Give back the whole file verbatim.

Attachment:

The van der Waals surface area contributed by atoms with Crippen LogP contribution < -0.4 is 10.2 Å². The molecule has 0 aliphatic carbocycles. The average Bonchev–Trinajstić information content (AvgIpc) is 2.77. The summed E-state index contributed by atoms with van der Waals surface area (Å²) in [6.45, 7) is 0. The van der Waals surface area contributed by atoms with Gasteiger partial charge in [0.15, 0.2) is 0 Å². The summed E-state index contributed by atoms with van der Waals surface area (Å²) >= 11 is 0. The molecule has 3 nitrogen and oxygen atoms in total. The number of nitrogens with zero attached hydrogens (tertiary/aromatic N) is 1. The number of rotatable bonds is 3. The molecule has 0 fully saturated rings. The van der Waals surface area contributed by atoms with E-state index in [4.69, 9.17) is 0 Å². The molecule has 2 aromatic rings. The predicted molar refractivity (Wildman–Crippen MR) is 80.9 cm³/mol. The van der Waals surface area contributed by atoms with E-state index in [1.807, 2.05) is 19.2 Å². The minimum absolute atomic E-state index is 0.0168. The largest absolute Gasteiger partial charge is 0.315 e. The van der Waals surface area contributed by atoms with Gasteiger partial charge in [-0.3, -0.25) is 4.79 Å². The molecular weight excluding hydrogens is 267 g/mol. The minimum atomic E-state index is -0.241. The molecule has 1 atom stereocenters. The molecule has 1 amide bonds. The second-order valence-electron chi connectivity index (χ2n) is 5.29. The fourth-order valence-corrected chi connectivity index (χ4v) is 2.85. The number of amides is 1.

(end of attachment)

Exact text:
The van der Waals surface area contributed by atoms with Crippen LogP contribution < -0.4 is 10.2 Å². The molecule has 0 aliphatic carbocycles. The average Bonchev–Trinajstić information content (AvgIpc) is 2.77. The summed E-state index contributed by atoms with van der Waals surface area (Å²) in [6.45, 7) is 0. The van der Waals surface area contributed by atoms with Gasteiger partial charge in [0.15, 0.2) is 0 Å². The summed E-state index contributed by atoms with van der Waals surface area (Å²) >= 11 is 0. The molecule has 3 nitrogen and oxygen atoms in total. The number of nitrogens with zero attached hydrogens (tertiary/aromatic N) is 1. The number of rotatable bonds is 3. The molecule has 0 fully saturated rings. The van der Waals surface area contributed by atoms with E-state index in [4.69, 9.17) is 0 Å². The molecule has 2 aromatic rings. The predicted molar refractivity (Wildman–Crippen MR) is 80.9 cm³/mol. The van der Waals surface area contributed by atoms with E-state index in [1.807, 2.05) is 19.2 Å². The minimum absolute atomic E-state index is 0.0168. The largest absolute Gasteiger partial charge is 0.315 e. The van der Waals surface area contributed by atoms with Gasteiger partial charge in [-0.3, -0.25) is 4.79 Å². The molecular weight excluding hydrogens is 267 g/mol. The minimum atomic E-state index is -0.241. The molecule has 1 atom stereocenters. The molecule has 1 amide bonds. The second-order valence-electron chi connectivity index (χ2n) is 5.29. The fourth-order valence-corrected chi connectivity index (χ4v) is 2.85. The number of amides is 1.